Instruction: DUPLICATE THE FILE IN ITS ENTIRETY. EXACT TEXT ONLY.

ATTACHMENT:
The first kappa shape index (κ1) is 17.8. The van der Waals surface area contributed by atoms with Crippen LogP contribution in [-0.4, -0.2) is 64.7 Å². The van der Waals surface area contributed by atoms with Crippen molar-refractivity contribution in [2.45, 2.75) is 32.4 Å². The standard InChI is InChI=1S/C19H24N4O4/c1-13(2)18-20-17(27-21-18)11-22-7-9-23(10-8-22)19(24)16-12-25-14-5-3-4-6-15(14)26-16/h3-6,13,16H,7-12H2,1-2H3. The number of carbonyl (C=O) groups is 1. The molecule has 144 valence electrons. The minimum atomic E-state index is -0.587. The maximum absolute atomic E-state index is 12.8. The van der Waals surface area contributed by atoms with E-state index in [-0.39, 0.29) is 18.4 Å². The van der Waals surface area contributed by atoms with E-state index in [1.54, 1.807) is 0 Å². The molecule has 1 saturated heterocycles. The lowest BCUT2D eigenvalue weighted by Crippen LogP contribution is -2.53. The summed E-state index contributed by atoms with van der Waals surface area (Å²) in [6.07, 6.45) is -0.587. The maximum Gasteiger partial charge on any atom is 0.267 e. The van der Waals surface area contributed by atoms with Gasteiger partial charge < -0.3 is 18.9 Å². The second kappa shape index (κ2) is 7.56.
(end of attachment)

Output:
The first kappa shape index (κ1) is 17.8. The van der Waals surface area contributed by atoms with Crippen LogP contribution in [-0.4, -0.2) is 64.7 Å². The van der Waals surface area contributed by atoms with Crippen molar-refractivity contribution in [2.45, 2.75) is 32.4 Å². The standard InChI is InChI=1S/C19H24N4O4/c1-13(2)18-20-17(27-21-18)11-22-7-9-23(10-8-22)19(24)16-12-25-14-5-3-4-6-15(14)26-16/h3-6,13,16H,7-12H2,1-2H3. The number of carbonyl (C=O) groups is 1. The molecule has 144 valence electrons. The minimum atomic E-state index is -0.587. The maximum absolute atomic E-state index is 12.8. The van der Waals surface area contributed by atoms with E-state index in [-0.39, 0.29) is 18.4 Å². The van der Waals surface area contributed by atoms with E-state index in [1.54, 1.807) is 0 Å². The molecule has 1 saturated heterocycles. The lowest BCUT2D eigenvalue weighted by Crippen LogP contribution is -2.53. The summed E-state index contributed by atoms with van der Waals surface area (Å²) in [6.07, 6.45) is -0.587. The maximum Gasteiger partial charge on any atom is 0.267 e. The van der Waals surface area contributed by atoms with Gasteiger partial charge < -0.3 is 18.9 Å². The second kappa shape index (κ2) is 7.56.